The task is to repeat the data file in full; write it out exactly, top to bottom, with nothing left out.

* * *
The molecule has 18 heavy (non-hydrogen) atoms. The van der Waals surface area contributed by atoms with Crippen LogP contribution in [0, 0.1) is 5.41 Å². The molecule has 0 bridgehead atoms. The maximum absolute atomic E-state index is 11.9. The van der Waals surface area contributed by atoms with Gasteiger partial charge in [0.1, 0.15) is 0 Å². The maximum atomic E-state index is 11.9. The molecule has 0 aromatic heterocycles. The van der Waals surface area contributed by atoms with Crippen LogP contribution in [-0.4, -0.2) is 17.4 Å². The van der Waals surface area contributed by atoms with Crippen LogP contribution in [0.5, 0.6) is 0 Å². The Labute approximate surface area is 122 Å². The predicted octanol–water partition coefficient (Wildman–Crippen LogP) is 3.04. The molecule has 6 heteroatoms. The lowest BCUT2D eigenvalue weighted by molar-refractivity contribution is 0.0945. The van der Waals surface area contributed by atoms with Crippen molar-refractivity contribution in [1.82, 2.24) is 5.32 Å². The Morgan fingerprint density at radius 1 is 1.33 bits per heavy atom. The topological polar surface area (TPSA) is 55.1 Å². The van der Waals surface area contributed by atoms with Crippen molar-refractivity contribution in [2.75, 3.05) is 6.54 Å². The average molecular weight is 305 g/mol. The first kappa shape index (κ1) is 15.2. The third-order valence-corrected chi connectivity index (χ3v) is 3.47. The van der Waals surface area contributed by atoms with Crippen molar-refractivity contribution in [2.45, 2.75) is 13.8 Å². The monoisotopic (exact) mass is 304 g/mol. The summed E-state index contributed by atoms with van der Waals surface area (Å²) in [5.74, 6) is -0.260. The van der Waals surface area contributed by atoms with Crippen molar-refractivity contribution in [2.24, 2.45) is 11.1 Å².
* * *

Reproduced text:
The molecule has 18 heavy (non-hydrogen) atoms. The van der Waals surface area contributed by atoms with Crippen LogP contribution in [0, 0.1) is 5.41 Å². The molecule has 0 bridgehead atoms. The maximum absolute atomic E-state index is 11.9. The van der Waals surface area contributed by atoms with Gasteiger partial charge in [0.1, 0.15) is 0 Å². The maximum atomic E-state index is 11.9. The molecule has 0 aromatic heterocycles. The van der Waals surface area contributed by atoms with Crippen LogP contribution in [-0.4, -0.2) is 17.4 Å². The van der Waals surface area contributed by atoms with Crippen LogP contribution in [0.5, 0.6) is 0 Å². The Labute approximate surface area is 122 Å². The predicted octanol–water partition coefficient (Wildman–Crippen LogP) is 3.04. The molecule has 6 heteroatoms. The lowest BCUT2D eigenvalue weighted by molar-refractivity contribution is 0.0945. The van der Waals surface area contributed by atoms with Crippen molar-refractivity contribution in [1.82, 2.24) is 5.32 Å². The Morgan fingerprint density at radius 1 is 1.33 bits per heavy atom. The topological polar surface area (TPSA) is 55.1 Å². The van der Waals surface area contributed by atoms with Crippen molar-refractivity contribution in [2.75, 3.05) is 6.54 Å². The average molecular weight is 305 g/mol. The first kappa shape index (κ1) is 15.2. The third-order valence-corrected chi connectivity index (χ3v) is 3.47. The van der Waals surface area contributed by atoms with Crippen molar-refractivity contribution in [2.45, 2.75) is 13.8 Å². The monoisotopic (exact) mass is 304 g/mol. The summed E-state index contributed by atoms with van der Waals surface area (Å²) in [5.74, 6) is -0.260. The van der Waals surface area contributed by atoms with Crippen molar-refractivity contribution in [2.24, 2.45) is 11.1 Å².